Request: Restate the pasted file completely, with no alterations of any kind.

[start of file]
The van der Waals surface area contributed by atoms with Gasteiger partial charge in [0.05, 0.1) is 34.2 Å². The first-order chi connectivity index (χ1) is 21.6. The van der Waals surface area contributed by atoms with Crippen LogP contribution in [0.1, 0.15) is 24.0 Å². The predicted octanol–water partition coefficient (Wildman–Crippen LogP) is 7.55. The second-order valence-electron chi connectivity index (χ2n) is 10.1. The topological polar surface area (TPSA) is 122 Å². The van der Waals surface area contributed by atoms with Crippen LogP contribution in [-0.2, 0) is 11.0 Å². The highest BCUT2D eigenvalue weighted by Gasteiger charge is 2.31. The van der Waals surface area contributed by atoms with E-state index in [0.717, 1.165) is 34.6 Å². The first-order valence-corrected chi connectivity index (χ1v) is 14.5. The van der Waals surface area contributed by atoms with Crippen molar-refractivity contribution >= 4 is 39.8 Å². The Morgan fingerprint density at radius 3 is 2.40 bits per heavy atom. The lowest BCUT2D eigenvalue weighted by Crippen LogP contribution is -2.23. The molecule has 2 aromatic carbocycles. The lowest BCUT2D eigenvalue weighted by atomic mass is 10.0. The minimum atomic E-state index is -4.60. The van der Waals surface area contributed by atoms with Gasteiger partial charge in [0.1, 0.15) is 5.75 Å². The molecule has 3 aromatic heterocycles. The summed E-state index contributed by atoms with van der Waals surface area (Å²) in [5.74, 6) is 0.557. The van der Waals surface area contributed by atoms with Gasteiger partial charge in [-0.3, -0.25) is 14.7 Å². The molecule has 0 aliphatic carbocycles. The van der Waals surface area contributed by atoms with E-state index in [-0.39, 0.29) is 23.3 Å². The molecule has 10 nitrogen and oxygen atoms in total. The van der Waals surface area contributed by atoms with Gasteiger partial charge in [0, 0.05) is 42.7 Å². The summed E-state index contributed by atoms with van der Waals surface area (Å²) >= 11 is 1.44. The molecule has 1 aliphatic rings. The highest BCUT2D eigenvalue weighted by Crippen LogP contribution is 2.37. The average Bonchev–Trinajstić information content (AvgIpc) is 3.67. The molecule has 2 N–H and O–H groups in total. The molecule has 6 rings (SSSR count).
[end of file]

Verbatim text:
The van der Waals surface area contributed by atoms with Gasteiger partial charge in [0.05, 0.1) is 34.2 Å². The first-order chi connectivity index (χ1) is 21.6. The van der Waals surface area contributed by atoms with Crippen LogP contribution in [0.1, 0.15) is 24.0 Å². The predicted octanol–water partition coefficient (Wildman–Crippen LogP) is 7.55. The second-order valence-electron chi connectivity index (χ2n) is 10.1. The topological polar surface area (TPSA) is 122 Å². The van der Waals surface area contributed by atoms with Crippen LogP contribution in [-0.2, 0) is 11.0 Å². The highest BCUT2D eigenvalue weighted by Gasteiger charge is 2.31. The van der Waals surface area contributed by atoms with E-state index in [0.717, 1.165) is 34.6 Å². The first-order valence-corrected chi connectivity index (χ1v) is 14.5. The van der Waals surface area contributed by atoms with Crippen molar-refractivity contribution >= 4 is 39.8 Å². The Morgan fingerprint density at radius 3 is 2.40 bits per heavy atom. The lowest BCUT2D eigenvalue weighted by Crippen LogP contribution is -2.23. The molecule has 2 aromatic carbocycles. The lowest BCUT2D eigenvalue weighted by atomic mass is 10.0. The minimum atomic E-state index is -4.60. The van der Waals surface area contributed by atoms with Gasteiger partial charge in [0.1, 0.15) is 5.75 Å². The molecule has 3 aromatic heterocycles. The summed E-state index contributed by atoms with van der Waals surface area (Å²) in [5.74, 6) is 0.557. The van der Waals surface area contributed by atoms with Gasteiger partial charge in [-0.3, -0.25) is 14.7 Å². The molecule has 0 aliphatic carbocycles. The van der Waals surface area contributed by atoms with E-state index in [-0.39, 0.29) is 23.3 Å². The molecule has 10 nitrogen and oxygen atoms in total. The van der Waals surface area contributed by atoms with Gasteiger partial charge in [0, 0.05) is 42.7 Å². The summed E-state index contributed by atoms with van der Waals surface area (Å²) >= 11 is 1.44. The molecule has 1 aliphatic rings. The highest BCUT2D eigenvalue weighted by Crippen LogP contribution is 2.37. The average Bonchev–Trinajstić information content (AvgIpc) is 3.67. The molecule has 2 N–H and O–H groups in total. The molecule has 6 rings (SSSR count).